House bill would regulate government, private use of drone photography in NH
Rep. Neal Kurk, R-Weare, told the House Criminal Justice and Public Safety Committee Thursday drones are becoming increasingly prolific as they become less expensive. Many models available for private use cost as little as $50, he said, and either contain or are equipped to carry photographic or broadcast equipment.
It is time, Kurk said, for a clear statute that allows law enforcement officials to do their jobs and individuals to use drones and drone photography as long as they do not infringe on the privacy rights of Granite Staters.
After a similar bill was tabled last year, Kurk's House Bill 1620 would ban the use of drones by state, local or federal agencies unless:
- they are necessary to counter a "high risk" of a terrorist attack,
- the agency first obtains a search warrant based on probable cause,
- the use is for a "legally-recognized exception" to the search warrant requirement, or
- the government has a "reasonable suspicion" that quick action is needed to "prevent imminent harm to life or serious damage to property.
Drones are also allowable under the bill to prevent either the escape of a suspect or the "destruction of evidence."
Using a drone under those circumstances must be limited to 48 hours, and within 24 hours of the use of a drone, the government agency must report its use to the Attorney General's Office, which must post annual reports on drone use.
Except in those cases, government agencies must obtain prior written consent of the subject of drone surveillance. Private individuals photographing from a drone must receive written consent in all cases.
The bill forbids the use of any drone equipped with a weapon.
Anyone, including government employees or contractors, who violates the bill, should it become law, would be guilty of a class B felony. A government agency in violation would be subject to a civil penalty of up to $10,000.
Kurk clarified that the bill is not aimed at stopping private drone enthusiasts from using them in public places and unintentionally capturing the image of another person on the drone's camera.
His stressed that his bill forbids "surveillance," which is defined in the bill as "intentionally" monitoring or observing an individual or group of people, or "the interior of a building or structure."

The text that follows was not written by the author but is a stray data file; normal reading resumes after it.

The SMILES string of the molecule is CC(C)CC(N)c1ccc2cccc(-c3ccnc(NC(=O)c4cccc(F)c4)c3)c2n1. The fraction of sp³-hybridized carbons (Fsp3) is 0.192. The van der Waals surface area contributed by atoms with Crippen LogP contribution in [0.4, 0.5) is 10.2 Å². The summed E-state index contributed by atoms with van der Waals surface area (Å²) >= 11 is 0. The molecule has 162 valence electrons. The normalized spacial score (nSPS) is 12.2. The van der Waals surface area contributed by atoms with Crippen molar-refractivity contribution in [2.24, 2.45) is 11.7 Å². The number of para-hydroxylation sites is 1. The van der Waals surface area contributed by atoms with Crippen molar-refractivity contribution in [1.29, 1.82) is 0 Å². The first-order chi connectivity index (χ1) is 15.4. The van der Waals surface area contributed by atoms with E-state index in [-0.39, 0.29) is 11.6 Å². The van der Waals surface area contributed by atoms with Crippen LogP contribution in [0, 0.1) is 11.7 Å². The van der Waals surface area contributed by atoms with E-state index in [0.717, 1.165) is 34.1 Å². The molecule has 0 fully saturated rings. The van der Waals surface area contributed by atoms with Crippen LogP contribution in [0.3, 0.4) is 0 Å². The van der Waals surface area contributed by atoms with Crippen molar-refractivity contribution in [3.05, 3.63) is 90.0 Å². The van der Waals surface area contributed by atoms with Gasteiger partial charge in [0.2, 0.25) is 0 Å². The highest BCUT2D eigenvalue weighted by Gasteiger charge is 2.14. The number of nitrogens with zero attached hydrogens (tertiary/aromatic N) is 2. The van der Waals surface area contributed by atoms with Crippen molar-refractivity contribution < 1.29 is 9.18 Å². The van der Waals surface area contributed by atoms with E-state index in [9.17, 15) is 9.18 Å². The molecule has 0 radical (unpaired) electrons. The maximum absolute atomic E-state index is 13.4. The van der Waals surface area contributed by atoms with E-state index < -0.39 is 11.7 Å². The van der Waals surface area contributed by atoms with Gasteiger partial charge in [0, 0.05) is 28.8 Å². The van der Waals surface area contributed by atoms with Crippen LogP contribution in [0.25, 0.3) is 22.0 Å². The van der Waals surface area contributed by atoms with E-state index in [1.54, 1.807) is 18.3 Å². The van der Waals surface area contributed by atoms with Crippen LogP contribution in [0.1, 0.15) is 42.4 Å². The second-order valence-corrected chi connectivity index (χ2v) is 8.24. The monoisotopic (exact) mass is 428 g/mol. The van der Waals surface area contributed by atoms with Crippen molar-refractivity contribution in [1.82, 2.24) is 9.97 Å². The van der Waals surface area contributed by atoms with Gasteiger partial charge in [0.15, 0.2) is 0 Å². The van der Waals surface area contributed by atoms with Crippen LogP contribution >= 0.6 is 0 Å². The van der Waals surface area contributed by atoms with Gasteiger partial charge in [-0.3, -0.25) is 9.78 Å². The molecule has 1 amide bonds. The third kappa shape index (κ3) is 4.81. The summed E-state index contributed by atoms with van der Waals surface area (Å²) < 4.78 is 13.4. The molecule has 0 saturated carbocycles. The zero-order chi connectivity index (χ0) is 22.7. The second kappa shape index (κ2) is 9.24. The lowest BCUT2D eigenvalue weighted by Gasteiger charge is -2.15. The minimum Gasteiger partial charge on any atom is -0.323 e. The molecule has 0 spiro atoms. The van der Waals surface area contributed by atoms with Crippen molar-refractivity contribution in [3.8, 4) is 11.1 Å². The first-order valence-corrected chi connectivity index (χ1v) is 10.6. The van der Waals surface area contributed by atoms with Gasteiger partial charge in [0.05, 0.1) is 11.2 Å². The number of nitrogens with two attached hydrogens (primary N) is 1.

He said the bill is also not intended to stop drone photography of public events, such as rallies, or even riots, or events generally considered newsworthy by news organizations.
However, the bill does forbid intentional surveillance even in public places.
Kurk said he has honed the bill to try to balance privacy rights with the First Amendment right of someone to take photograph. He noted that nine states currently have laws regulating the use of drones.
He also said the bill contains a "preemption" provision that recognizes the authority of the federal government to supersede state law in certain areas.
Although the bill regulates the use of drones by government entities, including the federal government, he said it recognizes federal authority, "so if the Federal Aviation Administration acts or Congress passes legislation that allows things to happens that would affect this bill, the federal law or rule would supersede the state law."
Kurk's bill earned the support of the New Hampshire Department of Safety.
"This new technology is no doubt coming," said Assistant Safety Commissioner Earl Sweeney. "We would not favor an outright ban on its use as it could be a valuable tool if used the right way."
Sweeney said that "at first glance, the bill makes enough of an effort to accommodate legitimate, constitutional law enforcement that we would not object to its passage."
Devon Chaffee, executive director of the New Hampshire Civil Liberties Union, called it "a very strong bill," but cited First Amendment problems regarding taking photographs by drone of individuals in public places.
Chaffee said taking photographs in a public place "is a form of expression covered by the First Amendment, and I'm not sure this bill gets at that issue. There are instances in which a person may be purposely taking a photo with a drone at a public vantage point.
"We do not support the bill as written because of First Amendment concerns," Chaffee said.
Jay Francis, a self-described model aircraft enthusiast from Merrimack, said the bill makes no allowance for photographing someone "where no reasonable expectation of privacy exists."
He asked how "intent will be determined" under the bill's definition of surveillance.
Francis said the bill, as written, infringes on his right to fly a model aircraft with cameras in public places. He said the bill is not necessary because existing state privacy laws address many of the issues covered by the bill.
Curtis Barry, lobbyist for the New Hampshire Association of Broadcasters, argued that the bill contains no protection for broadcast photographers doing their jobs in public places.
The committee also held a brief hearing on a separate bill that would regulate the use of drones only by government agencies.
House Bill 1361 would forbid the use of drones by a law enforcement agency without a search warrant or under the same exceptions and conditions outlined in Kurk's bill.
"Americas don't want snooping or spying going on," said the sponsor, Rep. Joe Duarte, R-Candia. "Americans are saying 'no' to drones."
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